Google TV Box Gets Movie Streams From Android 4.0 Smartphones, Tablets
By Agam Shah
An upcoming Google TV box based on Android 4.0 OS and an ARM processor will come closer to smartphones and tablets with the capability to play direct movie streams from Android 4.0 mobile devices, a set-top box maker said on Wednesday at the Computex trade show in Taipei.
Honeywld Technology, a device maker, is making a Google TV set-top box that allow TVs to play movies streamed directly from Android smartphones or tablets, said Bryant Liu, a manager in the sales division of the company. The set-top box will also be able to synchronize multimedia content including pictures.
Smartphones and tablets users will need to install a specific application on their mobile devices to enable streaming and synchronize with the Google TV box, Liu said. That application is under development, Liu said.
The feature is much like that of the Apple TV, which can stream content from an iPad or iPhone for playback on a TV set. Samsung also offers a feature on its tablet to stream content to a Samsung TV. However, Samsung TVs are not based on Google TV software.
Honeywld will start shipping the boxes in Taiwan around July, Liu said. Honeywld has only 30 to 40 employees and cannot afford to sell the set-top box worldwide, so the company is showing the device at Computex with the hopes that third-party device makers resell the product in other countries.
The Honeywld set-top box has a Marvell dual-core ARM Cortex-A9 processor, and runs a customized version of the Google TV software developed by the company, based on the Android 4.0 OS. The simplified user interface has a small video player, and a few icons that provide access to a web browser and links to sites such as Picasa and YouTube.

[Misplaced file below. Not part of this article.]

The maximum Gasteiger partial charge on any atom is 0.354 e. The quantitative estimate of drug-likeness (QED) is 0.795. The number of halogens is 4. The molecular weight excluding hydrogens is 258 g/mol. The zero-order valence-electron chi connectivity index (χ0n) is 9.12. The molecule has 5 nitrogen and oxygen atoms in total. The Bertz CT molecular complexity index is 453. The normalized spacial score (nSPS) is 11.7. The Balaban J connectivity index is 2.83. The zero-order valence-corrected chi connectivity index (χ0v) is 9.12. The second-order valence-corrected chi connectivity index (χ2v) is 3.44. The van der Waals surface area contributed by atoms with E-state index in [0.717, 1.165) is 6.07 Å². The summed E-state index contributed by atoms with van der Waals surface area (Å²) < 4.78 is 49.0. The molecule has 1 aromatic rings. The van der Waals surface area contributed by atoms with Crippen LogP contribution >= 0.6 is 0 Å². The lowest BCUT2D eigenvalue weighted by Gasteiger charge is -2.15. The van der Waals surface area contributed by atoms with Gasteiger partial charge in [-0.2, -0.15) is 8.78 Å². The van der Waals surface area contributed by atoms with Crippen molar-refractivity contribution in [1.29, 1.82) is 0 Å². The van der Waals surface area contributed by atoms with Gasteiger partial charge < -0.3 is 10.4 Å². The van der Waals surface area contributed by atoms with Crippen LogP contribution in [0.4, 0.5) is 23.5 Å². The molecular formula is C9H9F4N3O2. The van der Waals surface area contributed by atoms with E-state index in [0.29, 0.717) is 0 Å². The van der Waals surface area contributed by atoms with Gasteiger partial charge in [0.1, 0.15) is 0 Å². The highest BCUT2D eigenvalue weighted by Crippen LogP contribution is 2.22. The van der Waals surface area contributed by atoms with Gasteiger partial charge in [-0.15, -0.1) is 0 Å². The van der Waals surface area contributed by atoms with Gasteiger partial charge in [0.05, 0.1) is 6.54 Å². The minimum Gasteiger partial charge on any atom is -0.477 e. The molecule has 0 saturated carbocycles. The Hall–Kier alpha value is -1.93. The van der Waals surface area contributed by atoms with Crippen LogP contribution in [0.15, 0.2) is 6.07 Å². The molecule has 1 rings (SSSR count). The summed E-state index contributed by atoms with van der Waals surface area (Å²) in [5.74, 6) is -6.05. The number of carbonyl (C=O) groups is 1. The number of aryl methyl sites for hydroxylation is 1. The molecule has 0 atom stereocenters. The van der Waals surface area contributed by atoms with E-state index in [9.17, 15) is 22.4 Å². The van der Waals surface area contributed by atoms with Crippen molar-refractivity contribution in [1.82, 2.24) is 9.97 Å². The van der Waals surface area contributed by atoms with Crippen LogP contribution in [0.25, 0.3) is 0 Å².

Google TV boxes running version 4.0 of Android, also known as Ice Cream Sandwich, will become widely available worldwide starting in the third quarter, Liu said. There are just a few ARM-based set-top boxes already out, with some running the new version of Google TV based on Android 4.0 or older versions of the OS, Liu said.
The new devices also signal a reboot for Google TV software, which failed to find acceptance the first time round. The first version of Google TV was used in Sony's Internet TV and Logitech's Revue set-top box, which has been discontinued. In the wake of failure of the first wave of Google TV devices, Intel said it would exit the TV market. Google TV switched over to ARM processors with chip maker Marvell announcing support for Android-based software for TVs.
A price for the Honeywld box has not been set yet, but Liu estimated it would be between US$95 and $120. Users will not pay high prices for a Google TV box, Liu said.
The set-top box has 4GB of flash storage, 1GB of DDR3 memory and a MicroSD slot. The box also has ports for Ethernet and HDMI video. Wi-Fi is available as an option.
Sony's Next Generation Set-top Box With Google TV Arrives July 22
Internet Player's Versatile Remote Control and Library of Apps Customizes the Home Entertainment Experience.
SAN DIEGO, June 25, 2012 /PRNewswire/ -- Sony Electronics Inc. today announced the availability and pricing of the NSZ-GS7 Internet Player with Google TV, originally introduced in January at CES. Powered by Google TV, the Internet Player will be available at retailers nationwide on July 22, priced at $199. Pre-orders begin on June 25, 2012 at www.sony.com/sonygoogletv.
"Expanding the reach and interoperability of the powerful Android platform with Sony's smartphones, tablets and renowned Audio & Video products, we are proud to continue our relationship with Google through the introduction of the new Google TV set-top-box," said Phil Molyneux, president and chief operating officer of Sony Electronics. "Entertainment content is available through so many channels and sites, and Google TV helps consumers easily find what they want to watch, listen to or play using familiar search engine technology, enhancing the viewer experience. TV will never be the same."